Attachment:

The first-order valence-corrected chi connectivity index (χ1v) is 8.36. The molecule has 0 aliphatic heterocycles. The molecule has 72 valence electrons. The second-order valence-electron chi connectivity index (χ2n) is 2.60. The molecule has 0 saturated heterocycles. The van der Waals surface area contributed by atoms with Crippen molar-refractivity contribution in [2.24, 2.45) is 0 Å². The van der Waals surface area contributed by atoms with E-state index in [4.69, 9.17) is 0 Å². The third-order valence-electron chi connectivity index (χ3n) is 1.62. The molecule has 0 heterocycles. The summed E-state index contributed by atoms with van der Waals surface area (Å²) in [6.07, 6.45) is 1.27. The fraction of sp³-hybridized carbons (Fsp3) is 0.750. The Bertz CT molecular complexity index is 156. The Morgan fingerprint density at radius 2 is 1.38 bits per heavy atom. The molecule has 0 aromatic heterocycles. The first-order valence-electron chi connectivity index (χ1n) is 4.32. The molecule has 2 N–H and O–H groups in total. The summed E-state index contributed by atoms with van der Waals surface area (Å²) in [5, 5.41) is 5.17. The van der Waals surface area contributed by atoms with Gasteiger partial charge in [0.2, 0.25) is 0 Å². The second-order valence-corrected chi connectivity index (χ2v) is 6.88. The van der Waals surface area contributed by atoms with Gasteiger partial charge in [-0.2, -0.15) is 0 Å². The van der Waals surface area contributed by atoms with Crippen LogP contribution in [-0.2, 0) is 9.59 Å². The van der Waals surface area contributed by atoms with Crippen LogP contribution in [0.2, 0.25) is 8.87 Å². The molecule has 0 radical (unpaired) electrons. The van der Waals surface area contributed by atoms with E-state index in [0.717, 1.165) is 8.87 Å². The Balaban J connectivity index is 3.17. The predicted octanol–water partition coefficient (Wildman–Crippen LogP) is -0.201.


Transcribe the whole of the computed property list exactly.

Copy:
The first-order valence-corrected chi connectivity index (χ1v) is 8.36. The molecule has 0 aliphatic heterocycles. The molecule has 72 valence electrons. The second-order valence-electron chi connectivity index (χ2n) is 2.60. The molecule has 0 saturated heterocycles. The van der Waals surface area contributed by atoms with Crippen molar-refractivity contribution in [2.24, 2.45) is 0 Å². The van der Waals surface area contributed by atoms with E-state index in [4.69, 9.17) is 0 Å². The third-order valence-electron chi connectivity index (χ3n) is 1.62. The molecule has 0 heterocycles. The summed E-state index contributed by atoms with van der Waals surface area (Å²) in [6.07, 6.45) is 1.27. The fraction of sp³-hybridized carbons (Fsp3) is 0.750. The Bertz CT molecular complexity index is 156. The Morgan fingerprint density at radius 2 is 1.38 bits per heavy atom. The molecule has 0 aromatic heterocycles. The first-order valence-electron chi connectivity index (χ1n) is 4.32. The molecule has 2 N–H and O–H groups in total. The summed E-state index contributed by atoms with van der Waals surface area (Å²) in [5, 5.41) is 5.17. The van der Waals surface area contributed by atoms with Gasteiger partial charge in [0.2, 0.25) is 0 Å². The second-order valence-corrected chi connectivity index (χ2v) is 6.88. The van der Waals surface area contributed by atoms with Gasteiger partial charge in [-0.2, -0.15) is 0 Å². The van der Waals surface area contributed by atoms with Crippen LogP contribution in [-0.2, 0) is 9.59 Å². The van der Waals surface area contributed by atoms with Crippen LogP contribution in [0.2, 0.25) is 8.87 Å². The molecule has 0 radical (unpaired) electrons. The van der Waals surface area contributed by atoms with E-state index in [0.717, 1.165) is 8.87 Å². The Balaban J connectivity index is 3.17. The predicted octanol–water partition coefficient (Wildman–Crippen LogP) is -0.201.